Butterflies & Bees in the Garden · Perennials

Yay for Yarrow!

Achillea & Larkspur

When temperatures are high and the amount of rainfall is low, I am especially thankful for perennials, like yarrow, that scoff at summer’s dog days. In fact, yarrow prefers full sun and average soil with excellent drainage. Want to make yarrow unhappy? Plant it in fertile soil and water regularly.

Native to Europe and parts of Asia, the genus Achillea is named for Achilles, the Greek mythological hero, who used it to treat his soldiers’ wounds. Yarrow, as it is commonly called, made its way to North America in colonial times.

There are many species of Achillea. When folks in this area talk about yarrow, they are usually talking about Achillea millefolium, Achillea filipendulina or one of the many cultivars now available.

Achillea millefolium typically grows 2 to 3 feet tall and blooms from June to September on lax stems that often flop from the weight of their flattened clusters of white flowers. The green, fern-like foliage of Achillea millefolium smells spicy when bruised. Plants spread aggressively by both self-seeding and by rhizomes. So aggressively, in fact, that many consider it to be too weedy for planting in gardens.

Achillea filipendulina, commonly called fern-leaf yarrow, grows in clumps 2 to 3 feet wide. Tiny, golden, flattened flower clusters bloom all summer long on 3- to 4-foot tall stems over green, hairy, fern-like basal foliage. Staking of flowers is often required.

Who wants to plant Achillea millefolium or Achillea filipendulina with their flopping flowers? Not me! Thankfully, gardeners can enjoy the benefit of yarrow’s drought tolerance and enjoy beautiful, non-drooping  flowers. There is now a wide range of cultivars, most selected for strong stems that hold larger flowers without flopping. Many also offer flowers in new colors.

Achillea millefolium ‘Paprika’ sports dusty ruby-red flowers with tiny golden centers on 2-foot stems. The color of flowers quickly fades to pink, creating a bi-color effect. Plants spread, but less aggressively than the species. Plant some yellow-flowering zinnias nearby to highlight the yellow centers of the yarrow and to set a table butterflies won’t be able to resist.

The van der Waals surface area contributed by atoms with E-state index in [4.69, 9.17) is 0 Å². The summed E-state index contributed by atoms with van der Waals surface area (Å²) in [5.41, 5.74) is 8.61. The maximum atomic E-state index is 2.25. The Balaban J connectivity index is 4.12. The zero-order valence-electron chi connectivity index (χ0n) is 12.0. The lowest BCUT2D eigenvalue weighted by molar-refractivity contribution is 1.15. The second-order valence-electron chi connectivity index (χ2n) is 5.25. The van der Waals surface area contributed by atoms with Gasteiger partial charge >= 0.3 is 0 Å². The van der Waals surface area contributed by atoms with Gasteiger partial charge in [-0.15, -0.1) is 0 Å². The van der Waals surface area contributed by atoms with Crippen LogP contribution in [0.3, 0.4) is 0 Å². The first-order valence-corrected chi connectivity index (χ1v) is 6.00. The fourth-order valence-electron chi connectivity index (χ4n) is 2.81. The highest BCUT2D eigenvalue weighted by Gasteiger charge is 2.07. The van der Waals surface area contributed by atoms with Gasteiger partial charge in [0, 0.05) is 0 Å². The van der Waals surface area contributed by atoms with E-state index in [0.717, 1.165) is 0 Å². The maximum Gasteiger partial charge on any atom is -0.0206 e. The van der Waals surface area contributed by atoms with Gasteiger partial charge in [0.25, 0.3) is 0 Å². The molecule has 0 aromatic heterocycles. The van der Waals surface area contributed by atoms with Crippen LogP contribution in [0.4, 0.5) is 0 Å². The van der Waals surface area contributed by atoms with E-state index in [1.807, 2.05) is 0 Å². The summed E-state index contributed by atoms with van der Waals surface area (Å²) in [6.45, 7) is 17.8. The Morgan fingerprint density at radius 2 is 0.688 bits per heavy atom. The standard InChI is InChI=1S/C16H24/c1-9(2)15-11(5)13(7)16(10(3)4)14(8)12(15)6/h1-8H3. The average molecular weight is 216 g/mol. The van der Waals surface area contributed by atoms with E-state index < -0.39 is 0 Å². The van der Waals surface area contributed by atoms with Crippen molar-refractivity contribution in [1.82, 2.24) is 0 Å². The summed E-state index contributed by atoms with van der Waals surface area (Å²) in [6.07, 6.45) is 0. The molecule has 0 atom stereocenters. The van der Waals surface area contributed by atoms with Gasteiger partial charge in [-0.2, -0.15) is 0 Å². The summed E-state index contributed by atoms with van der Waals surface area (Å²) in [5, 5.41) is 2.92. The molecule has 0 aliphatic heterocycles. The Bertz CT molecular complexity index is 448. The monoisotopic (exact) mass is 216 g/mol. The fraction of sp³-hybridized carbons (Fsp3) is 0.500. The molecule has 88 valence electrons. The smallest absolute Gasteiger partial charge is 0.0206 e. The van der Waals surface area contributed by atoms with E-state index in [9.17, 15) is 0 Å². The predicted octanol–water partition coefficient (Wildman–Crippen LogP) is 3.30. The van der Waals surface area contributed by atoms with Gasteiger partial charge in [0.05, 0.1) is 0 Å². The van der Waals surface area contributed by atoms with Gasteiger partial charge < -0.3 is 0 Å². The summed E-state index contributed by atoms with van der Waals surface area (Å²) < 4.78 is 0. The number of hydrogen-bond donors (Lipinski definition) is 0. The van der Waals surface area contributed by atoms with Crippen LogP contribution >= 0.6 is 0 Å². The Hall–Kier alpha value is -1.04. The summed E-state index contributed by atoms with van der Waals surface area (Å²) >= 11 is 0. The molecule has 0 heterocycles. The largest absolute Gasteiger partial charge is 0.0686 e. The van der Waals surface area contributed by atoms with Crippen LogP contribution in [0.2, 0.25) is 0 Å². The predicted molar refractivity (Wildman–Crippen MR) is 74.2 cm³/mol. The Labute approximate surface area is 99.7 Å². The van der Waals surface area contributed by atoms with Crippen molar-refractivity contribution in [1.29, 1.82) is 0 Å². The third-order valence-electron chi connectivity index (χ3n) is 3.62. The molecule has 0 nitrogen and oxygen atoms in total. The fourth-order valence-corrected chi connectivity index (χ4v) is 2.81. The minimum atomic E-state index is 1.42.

Achillea 'Saucy Seduction'
Achillea ‘Saucy Seduction’
Achillea 'Sunny Seduction'
Achillea ‘Sunny Seduction’

The Seduction series of Achillea millefolium comes from the Netherlands. ‘Saucy Seduction’ shows off bright, rose-pink flowers with tiny white centers on 2-foot stems; ‘Strawberry Seduction’ boasts strawberry-red flowers with yellow centers on 18-inch stems; and the soft yellow flowers of ‘Sunny Seduction’ bloom on 2-foot stems.

Achillea 'Coronation Gold'

Achillea ‘Coronation Gold’ is one of my favorites. It features golden-yellow flowers that rise above gray-green foliage on very strong stems up to 3 feet tall. Flowers hold their color for a long time.

Achillea 'Moonshine'

Achillea ‘Moonshine’ is a bit smaller than ‘Coronation Gold’ and its blooms are lighter. Its lemon-yellow flowers bloom above silvery foliage. Both are clump-forming types and are beautiful partnered with blue-flowering salvia or Russian sage.

Achillea 'Terra Cotta'

The flowers of Achillea ‘Terra Cotta’ displays an earthy color combination of peachy pink, orange and coppery bronze. They bloom on 2- to 3-foot stems. Picture these planted with goldenrod in front of ornamental grasses for a smooth and colorful transition into fall.

Regardless of the variety chosen, there are some general guidelines for caring for yarrow:
1) Plant it in full sun in average, well-drained soil.
2) Cut back plant stems after flowering to encourage another round of blooms.
3) Divide plants every 3 to 4 years to help them maintain vigor.

Cut some blooms of yarrow to use in bouquets or to dry for dried arrangements. Harvest them in the morning or evening, when temperatures are cool. Choose clusters with just half of the flowers open. Slit stems up the bottom and put them in cool water to condition. Flowers last up to a week in arrangements. The fragrant foliage is pretty in bouquets, too.

To dry flowers, hang them upside down or stand stems in a vase without water in a spot out of direct sunlight. Flowers can also be pressed.

Yarrow & Daisies

Yarrow is a rugged perennial equally at home in the herb garden, cottage garden or perennial border. Today is the perfect day to head out to a local garden center and make friends with a new variety. Garden with me!

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